Tuesday, March 12, 2013

Bryan Caplan on the minimum wage


I think any people who have doubted me should take Bryan's word for it that Card and Krueger's work is "well done". He continues to disagree with the finding, though, because of strong priors about a downward sloping demand curve, and a few other concerns. First, the downward sloping demand curve:
"Part of the reason is admittedly my strong prior. In the absence of any specific empirical evidence, I am 99%+ sure that a randomly selected demand curve will have a negative slope. I hew to this prior even in cases - like demand for illegal drugs or illegal immigration - where a downward-sloping demand curve is ideologically inconvenient for me. What makes me so sure? Every purchase I've ever made or considered - and every conversation I've had with other people about every purchase they've ever made or considered."
Sensible, right? Here's the problem with that - Card and Krueger think the demand curve is downward sloping too. You should not be under the impression that people who think the minimum wage has a negligible effect (which is different from minimum wage advocates) are suggesting that the demand curve isn't downward sloping. Although there are more complicated search theoretic arguments, remember the explanation provided is that firms have some degree of market power over low skill labor. This makes sense, right? Think of when you were a low skill worker (maybe you still are, of course). Could you walk up to the boss and make demands (politely, of course) with any expectation of getting what you wanted? Of course not. Your ability to do that sort of thing grows with your skill level because you're a differentiated commodity which means you're acquiring some market power of your own.

So think about the traditional monopoly set up (it's the flip side of market power in the labor market but I think it's easier for people to think about). Does the monopoly set up rely on a horizontal monopolist supply curve? Sometimes it's horizontal for exposition (constant costs), but you also see upward sloping supply curves. It's not the supply curve that drives the behavior of the monopoly case - it's the demand curve. Similarly it's not the demand curve the drives the behavior of the monopsony case - it's the supply curve. We still assume that the demand curve is downward sloping.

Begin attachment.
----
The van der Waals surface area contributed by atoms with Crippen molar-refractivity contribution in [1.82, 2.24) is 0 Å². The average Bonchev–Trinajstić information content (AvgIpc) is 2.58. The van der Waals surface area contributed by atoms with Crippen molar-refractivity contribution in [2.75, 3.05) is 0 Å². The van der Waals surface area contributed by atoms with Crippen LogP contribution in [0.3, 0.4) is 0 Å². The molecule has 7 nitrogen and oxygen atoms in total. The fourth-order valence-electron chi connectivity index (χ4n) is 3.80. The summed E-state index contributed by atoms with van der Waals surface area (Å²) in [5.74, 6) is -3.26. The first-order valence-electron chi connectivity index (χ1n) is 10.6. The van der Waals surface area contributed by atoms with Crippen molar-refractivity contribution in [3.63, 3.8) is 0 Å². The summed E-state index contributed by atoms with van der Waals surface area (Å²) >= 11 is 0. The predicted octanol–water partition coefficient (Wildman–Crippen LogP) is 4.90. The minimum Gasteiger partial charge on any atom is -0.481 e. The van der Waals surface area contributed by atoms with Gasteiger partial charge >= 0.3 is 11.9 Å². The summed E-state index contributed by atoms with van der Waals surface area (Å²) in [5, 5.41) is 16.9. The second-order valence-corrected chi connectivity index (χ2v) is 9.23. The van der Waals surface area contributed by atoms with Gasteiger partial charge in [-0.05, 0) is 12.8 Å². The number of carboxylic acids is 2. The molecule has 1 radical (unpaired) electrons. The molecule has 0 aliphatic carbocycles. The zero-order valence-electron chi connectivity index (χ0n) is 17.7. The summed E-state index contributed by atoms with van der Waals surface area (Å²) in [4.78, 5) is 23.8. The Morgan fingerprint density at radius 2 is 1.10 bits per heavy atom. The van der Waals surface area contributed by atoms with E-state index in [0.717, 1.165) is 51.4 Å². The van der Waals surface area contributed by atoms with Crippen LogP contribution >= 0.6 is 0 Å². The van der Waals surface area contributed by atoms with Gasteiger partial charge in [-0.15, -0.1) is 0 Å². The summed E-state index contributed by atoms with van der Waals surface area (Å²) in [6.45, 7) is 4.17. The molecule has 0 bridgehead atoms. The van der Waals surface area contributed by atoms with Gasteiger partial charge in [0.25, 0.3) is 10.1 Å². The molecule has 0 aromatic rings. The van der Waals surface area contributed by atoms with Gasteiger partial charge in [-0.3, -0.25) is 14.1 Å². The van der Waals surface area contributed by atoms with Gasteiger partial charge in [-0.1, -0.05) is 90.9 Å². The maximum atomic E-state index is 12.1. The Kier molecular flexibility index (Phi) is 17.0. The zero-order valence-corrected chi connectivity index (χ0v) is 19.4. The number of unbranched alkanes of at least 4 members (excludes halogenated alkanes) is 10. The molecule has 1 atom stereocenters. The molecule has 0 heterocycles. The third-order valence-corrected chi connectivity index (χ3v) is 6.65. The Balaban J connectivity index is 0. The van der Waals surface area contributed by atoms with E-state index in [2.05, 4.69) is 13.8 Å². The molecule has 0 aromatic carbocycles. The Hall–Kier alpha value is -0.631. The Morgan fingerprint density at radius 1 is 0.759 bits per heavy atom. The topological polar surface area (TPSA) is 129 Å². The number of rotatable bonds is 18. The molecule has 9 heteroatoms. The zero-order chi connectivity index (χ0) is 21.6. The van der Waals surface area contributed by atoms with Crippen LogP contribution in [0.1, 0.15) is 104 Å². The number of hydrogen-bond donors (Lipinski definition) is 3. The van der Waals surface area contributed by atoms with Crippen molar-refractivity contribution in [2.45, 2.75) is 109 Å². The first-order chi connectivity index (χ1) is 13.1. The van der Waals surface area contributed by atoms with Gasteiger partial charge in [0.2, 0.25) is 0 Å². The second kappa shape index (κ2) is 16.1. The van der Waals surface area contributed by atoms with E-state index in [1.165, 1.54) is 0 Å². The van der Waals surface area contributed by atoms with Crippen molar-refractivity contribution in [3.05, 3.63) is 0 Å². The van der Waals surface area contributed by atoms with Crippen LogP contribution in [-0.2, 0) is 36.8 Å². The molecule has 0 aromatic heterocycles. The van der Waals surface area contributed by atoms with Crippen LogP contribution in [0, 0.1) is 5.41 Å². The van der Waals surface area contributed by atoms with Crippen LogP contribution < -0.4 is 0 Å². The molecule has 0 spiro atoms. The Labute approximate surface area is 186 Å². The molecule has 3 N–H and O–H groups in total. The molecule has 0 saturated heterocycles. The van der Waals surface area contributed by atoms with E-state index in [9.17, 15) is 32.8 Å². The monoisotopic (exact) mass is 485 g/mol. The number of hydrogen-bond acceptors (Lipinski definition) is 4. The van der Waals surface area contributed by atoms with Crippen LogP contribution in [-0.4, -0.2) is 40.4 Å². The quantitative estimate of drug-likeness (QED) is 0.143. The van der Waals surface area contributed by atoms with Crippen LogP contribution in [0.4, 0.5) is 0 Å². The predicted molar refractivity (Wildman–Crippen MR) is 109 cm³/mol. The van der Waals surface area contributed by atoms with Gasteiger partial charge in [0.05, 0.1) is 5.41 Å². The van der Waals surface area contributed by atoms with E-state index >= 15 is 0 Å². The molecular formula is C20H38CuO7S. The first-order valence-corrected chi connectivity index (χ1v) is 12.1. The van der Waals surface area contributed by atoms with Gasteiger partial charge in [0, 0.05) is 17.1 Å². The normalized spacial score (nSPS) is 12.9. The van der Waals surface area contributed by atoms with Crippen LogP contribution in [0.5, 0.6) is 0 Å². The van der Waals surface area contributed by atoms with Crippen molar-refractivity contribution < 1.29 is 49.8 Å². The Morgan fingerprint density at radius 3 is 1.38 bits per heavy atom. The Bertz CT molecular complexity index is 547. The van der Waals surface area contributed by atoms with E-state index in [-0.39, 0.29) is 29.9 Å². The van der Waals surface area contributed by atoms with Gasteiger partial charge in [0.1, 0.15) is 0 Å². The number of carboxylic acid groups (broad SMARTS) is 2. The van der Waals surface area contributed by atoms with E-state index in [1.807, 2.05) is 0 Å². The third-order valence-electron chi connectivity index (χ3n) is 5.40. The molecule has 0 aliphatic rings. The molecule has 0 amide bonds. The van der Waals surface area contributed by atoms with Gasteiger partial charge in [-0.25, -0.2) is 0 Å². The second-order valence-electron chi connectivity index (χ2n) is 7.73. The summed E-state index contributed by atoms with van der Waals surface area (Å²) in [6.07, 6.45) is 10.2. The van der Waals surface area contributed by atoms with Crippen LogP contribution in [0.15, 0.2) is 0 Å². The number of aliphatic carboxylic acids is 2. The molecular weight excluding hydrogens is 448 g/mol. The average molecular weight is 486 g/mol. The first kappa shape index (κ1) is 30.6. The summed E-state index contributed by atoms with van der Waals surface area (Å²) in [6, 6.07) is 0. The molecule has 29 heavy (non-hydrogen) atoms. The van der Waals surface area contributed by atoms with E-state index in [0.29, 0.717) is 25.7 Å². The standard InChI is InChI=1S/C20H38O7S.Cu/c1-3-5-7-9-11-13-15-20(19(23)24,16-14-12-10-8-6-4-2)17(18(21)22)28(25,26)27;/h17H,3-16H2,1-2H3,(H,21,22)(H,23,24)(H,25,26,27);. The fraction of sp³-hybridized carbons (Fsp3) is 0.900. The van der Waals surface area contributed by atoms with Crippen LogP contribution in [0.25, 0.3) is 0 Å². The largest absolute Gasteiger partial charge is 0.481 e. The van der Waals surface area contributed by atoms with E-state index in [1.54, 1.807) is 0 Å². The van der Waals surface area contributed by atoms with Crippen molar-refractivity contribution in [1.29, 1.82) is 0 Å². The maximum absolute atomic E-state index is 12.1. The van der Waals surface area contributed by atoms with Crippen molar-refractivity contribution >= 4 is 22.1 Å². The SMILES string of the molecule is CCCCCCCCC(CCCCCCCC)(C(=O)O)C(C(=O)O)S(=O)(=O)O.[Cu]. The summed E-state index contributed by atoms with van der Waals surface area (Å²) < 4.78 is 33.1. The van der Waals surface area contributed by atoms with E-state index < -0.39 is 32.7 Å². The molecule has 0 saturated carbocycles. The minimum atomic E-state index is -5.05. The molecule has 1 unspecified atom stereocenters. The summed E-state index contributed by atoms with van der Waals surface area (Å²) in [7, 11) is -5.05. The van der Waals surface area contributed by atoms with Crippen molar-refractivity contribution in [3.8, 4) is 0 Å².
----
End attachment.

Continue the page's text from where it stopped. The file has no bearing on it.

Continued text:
I agree with Bryan's skepticism of empirical research, in the sense that I agree that our data is riddled with endogeneity and selection bias such that any given study can only be thought of as a rough approximation of the answer. The answer, I think, is to do a lot of different kinds of study on different data exploring the question from different angles, and then see where the center of gravity of the results are. This is why things like that CEPR lit review I shared and the Neumark and Wascher study are so important. If people were just going off of Card and Krueger I think you'd see more people saying the minimum wage did good. People are actually going off of a whole suite of results and that's why they say it's a negligible effect. You still have to explain why there's a negligible effect rather than a negative effect, and in that respect Card and Krueger's explanation of the result is still a pretty popular one.

Bryan then goes on to say that findings on immigration and European labor legislation should influence our thoughts on the minimum wage.

On immigration - at some point I should post on low skill immigration. I'm kind of in the same place here as I am with the minimum wage. The negative effect seems to be small, probably because of complementarities and the fact that immigrants aren't just suppliers of labor - they're demanders of output. I actually think the Borjas design is somewhat stronger than the Card design in this case. Card's natural experiment is fine, but his comparison groups aren't nearly as strong as in Card and Krueger, and that's my concern. As a precaution - I formulated my take on Borjas/Card as a master's student in the estimable Prof. Parsons's PhD labor class five or six years ago. I should probably revisit the papers sometime soon. All my recent work on immigration has been of the high-skill variety and it hasn't been nearly as technical (in the sense that I haven't been estimating any native impacts so much as thinking about general policy issues). To circle back to my initial point - this shouldn't necessarily sway you even if you believe Borjas that the labor demand curve is downward sloping because as I said - I think it's downward sloping for low wage labor too.

I agree with Bryan on the European labor regulations. I think most people who like the minimum wage would agree with that too, and know that there's a point where even in a monopsony case you get too high a minimum wage.

I'll need to revisit the Keynesian argument Bryan makes. This doesn't seem very relevant at all, but perhaps I'm missing something. It might be more relevant for demand shocks and the minimum wage.

A reminder - my policy position is that we probably shouldn't have a federal minimum wage, but it's not a bad idea for states to experiment with it. It's not a bad idea because I am convinced that the Card/Krueger monopsony effects are real, but also because I'm usually pretty flexible with state-level experimentation with policy. The federal minimum wage imposes high real wage floors on the poorest states.


  1. We could call it productivity investment.

  2. Just a warning, his link to the supposed Keynesians who think the empirical evidence overwhelmingly supports their position is just another post of his making up a bunch of shit about "Keynesians".


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